Belinda Brandon, ALO’s board chairman, was considerably less conciliatory than Ellis in apportioning blame for Saturday’s fiasco. “They [museum staff] let the DJ put his speakers practically right up next to the theatre entrance area,” she said.
Brandon also put the dueling events into a dollars-and-cents perspective. “I’m a Ph.D. economist,” she said, “but it doesn’t take that to see the difference in impact between the two events. Diana Wortham had about 300 people for Saturday night’s performance. That’s a total gate of about $15,000. The wedding reception had about 130 people and the museum made whatever it charges for an event like that. I guarantee the difference was considerable.” Calculations based on the fee structure published on the art museum’s website indicate that total rental and service fees for a gathering of Saturday’s size would have been about $280.00.)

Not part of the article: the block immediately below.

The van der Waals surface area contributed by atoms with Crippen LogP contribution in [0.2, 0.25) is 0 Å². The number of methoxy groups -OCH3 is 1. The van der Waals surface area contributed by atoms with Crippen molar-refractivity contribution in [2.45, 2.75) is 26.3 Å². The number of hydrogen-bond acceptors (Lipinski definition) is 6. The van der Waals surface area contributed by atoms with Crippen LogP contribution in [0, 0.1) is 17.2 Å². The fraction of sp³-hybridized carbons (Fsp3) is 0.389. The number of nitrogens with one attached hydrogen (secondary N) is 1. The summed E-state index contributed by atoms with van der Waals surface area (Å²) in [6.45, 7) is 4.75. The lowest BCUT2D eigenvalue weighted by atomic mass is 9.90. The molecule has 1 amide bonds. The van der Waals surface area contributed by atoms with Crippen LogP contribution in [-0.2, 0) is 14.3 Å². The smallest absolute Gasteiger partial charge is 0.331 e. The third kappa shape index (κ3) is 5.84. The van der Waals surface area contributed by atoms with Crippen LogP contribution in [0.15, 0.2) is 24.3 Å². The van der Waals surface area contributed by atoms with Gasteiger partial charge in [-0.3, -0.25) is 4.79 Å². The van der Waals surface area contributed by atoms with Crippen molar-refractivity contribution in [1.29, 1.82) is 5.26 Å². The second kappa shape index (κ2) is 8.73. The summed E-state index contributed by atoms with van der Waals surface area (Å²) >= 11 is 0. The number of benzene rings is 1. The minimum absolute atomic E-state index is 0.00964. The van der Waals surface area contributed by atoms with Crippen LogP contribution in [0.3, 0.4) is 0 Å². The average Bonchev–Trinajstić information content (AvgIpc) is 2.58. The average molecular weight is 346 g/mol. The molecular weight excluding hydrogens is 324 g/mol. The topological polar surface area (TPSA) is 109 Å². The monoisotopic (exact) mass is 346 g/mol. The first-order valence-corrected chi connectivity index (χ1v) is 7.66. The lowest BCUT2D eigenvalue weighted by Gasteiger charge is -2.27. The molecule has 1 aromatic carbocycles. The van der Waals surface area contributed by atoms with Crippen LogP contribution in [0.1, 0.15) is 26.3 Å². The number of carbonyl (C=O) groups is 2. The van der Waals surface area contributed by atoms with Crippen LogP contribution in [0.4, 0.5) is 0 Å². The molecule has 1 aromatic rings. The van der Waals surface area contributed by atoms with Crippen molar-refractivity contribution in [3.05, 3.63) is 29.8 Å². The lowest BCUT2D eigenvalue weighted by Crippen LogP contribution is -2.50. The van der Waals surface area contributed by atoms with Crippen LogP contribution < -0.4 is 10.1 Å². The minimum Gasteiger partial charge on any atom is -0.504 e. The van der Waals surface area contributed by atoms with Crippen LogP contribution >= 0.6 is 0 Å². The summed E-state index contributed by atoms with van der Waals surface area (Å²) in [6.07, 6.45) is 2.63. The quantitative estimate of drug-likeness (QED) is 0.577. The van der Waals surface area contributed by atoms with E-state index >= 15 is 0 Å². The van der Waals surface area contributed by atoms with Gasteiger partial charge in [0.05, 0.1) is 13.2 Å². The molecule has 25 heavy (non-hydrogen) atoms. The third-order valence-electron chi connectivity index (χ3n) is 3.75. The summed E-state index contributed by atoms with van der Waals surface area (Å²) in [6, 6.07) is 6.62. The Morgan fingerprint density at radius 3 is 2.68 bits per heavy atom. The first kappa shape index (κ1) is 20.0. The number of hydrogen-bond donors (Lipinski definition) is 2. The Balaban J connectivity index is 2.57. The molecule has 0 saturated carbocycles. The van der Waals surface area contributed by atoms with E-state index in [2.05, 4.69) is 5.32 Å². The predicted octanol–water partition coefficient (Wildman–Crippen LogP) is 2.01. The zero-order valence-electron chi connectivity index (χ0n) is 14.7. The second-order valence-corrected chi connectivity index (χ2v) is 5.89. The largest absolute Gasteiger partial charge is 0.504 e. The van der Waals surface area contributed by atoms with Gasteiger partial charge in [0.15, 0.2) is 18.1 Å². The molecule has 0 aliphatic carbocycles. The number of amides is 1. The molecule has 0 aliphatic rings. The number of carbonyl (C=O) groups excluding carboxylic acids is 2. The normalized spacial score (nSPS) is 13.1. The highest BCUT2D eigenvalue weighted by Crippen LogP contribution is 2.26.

Ellis said representatives from the theatre’s board and ALO will meet this week to discuss ways of addressing simultaneous-event problems.